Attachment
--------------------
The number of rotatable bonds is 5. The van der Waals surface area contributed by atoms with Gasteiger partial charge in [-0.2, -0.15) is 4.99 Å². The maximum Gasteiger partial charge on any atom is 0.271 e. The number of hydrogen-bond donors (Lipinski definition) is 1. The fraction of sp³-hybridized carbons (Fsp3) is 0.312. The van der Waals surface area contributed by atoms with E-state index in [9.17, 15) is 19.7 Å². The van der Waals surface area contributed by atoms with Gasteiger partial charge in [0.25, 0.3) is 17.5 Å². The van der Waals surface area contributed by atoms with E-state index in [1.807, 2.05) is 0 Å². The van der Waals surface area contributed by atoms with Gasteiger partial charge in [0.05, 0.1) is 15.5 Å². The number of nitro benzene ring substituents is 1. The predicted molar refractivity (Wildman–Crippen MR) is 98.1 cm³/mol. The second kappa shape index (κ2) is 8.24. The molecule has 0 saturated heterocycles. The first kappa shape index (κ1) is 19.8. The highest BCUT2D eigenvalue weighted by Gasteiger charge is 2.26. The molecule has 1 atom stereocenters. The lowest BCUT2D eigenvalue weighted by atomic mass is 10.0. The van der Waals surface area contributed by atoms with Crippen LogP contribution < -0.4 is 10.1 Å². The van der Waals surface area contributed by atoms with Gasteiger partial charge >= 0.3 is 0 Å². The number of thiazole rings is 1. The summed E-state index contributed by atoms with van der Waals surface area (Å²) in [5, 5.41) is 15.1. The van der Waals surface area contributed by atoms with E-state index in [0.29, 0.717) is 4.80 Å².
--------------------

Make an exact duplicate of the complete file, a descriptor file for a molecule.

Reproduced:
The number of rotatable bonds is 5. The van der Waals surface area contributed by atoms with Gasteiger partial charge in [-0.2, -0.15) is 4.99 Å². The maximum Gasteiger partial charge on any atom is 0.271 e. The number of hydrogen-bond donors (Lipinski definition) is 1. The fraction of sp³-hybridized carbons (Fsp3) is 0.312. The van der Waals surface area contributed by atoms with E-state index in [9.17, 15) is 19.7 Å². The van der Waals surface area contributed by atoms with Gasteiger partial charge in [0.25, 0.3) is 17.5 Å². The van der Waals surface area contributed by atoms with E-state index in [1.807, 2.05) is 0 Å². The van der Waals surface area contributed by atoms with Gasteiger partial charge in [0.05, 0.1) is 15.5 Å². The number of nitro benzene ring substituents is 1. The predicted molar refractivity (Wildman–Crippen MR) is 98.1 cm³/mol. The second kappa shape index (κ2) is 8.24. The molecule has 0 saturated heterocycles. The first kappa shape index (κ1) is 19.8. The highest BCUT2D eigenvalue weighted by Gasteiger charge is 2.26. The molecule has 1 atom stereocenters. The lowest BCUT2D eigenvalue weighted by atomic mass is 10.0. The van der Waals surface area contributed by atoms with Crippen LogP contribution < -0.4 is 10.1 Å². The van der Waals surface area contributed by atoms with Gasteiger partial charge >= 0.3 is 0 Å². The number of thiazole rings is 1. The summed E-state index contributed by atoms with van der Waals surface area (Å²) in [5, 5.41) is 15.1. The van der Waals surface area contributed by atoms with E-state index in [0.29, 0.717) is 4.80 Å².